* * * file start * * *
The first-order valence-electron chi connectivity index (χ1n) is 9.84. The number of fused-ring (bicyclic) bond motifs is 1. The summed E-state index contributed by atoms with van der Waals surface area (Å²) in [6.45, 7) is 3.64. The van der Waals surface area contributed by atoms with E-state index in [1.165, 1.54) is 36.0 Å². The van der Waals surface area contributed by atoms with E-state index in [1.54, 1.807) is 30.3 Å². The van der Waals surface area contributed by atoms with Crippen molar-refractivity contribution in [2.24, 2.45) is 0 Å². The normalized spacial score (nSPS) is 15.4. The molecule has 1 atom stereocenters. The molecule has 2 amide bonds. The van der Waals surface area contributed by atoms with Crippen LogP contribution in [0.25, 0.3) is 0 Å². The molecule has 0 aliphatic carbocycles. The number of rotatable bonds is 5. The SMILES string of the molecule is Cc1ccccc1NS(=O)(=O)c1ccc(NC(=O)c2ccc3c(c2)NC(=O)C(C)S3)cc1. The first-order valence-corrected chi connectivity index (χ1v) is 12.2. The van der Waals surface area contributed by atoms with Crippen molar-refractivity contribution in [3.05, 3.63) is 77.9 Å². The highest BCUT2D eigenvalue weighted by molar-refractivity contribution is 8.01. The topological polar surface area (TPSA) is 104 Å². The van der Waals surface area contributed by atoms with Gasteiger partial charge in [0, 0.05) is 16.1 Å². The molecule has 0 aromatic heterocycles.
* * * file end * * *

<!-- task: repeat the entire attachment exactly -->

The first-order valence-electron chi connectivity index (χ1n) is 9.84. The number of fused-ring (bicyclic) bond motifs is 1. The summed E-state index contributed by atoms with van der Waals surface area (Å²) in [6.45, 7) is 3.64. The van der Waals surface area contributed by atoms with E-state index in [1.165, 1.54) is 36.0 Å². The van der Waals surface area contributed by atoms with E-state index in [1.54, 1.807) is 30.3 Å². The van der Waals surface area contributed by atoms with Crippen molar-refractivity contribution in [2.24, 2.45) is 0 Å². The normalized spacial score (nSPS) is 15.4. The molecule has 1 atom stereocenters. The molecule has 2 amide bonds. The van der Waals surface area contributed by atoms with Crippen LogP contribution in [0.25, 0.3) is 0 Å². The molecule has 0 aliphatic carbocycles. The number of rotatable bonds is 5. The SMILES string of the molecule is Cc1ccccc1NS(=O)(=O)c1ccc(NC(=O)c2ccc3c(c2)NC(=O)C(C)S3)cc1. The first-order valence-corrected chi connectivity index (χ1v) is 12.2. The van der Waals surface area contributed by atoms with Crippen molar-refractivity contribution in [3.05, 3.63) is 77.9 Å². The highest BCUT2D eigenvalue weighted by molar-refractivity contribution is 8.01. The topological polar surface area (TPSA) is 104 Å². The van der Waals surface area contributed by atoms with Gasteiger partial charge in [0, 0.05) is 16.1 Å². The molecule has 0 aromatic heterocycles.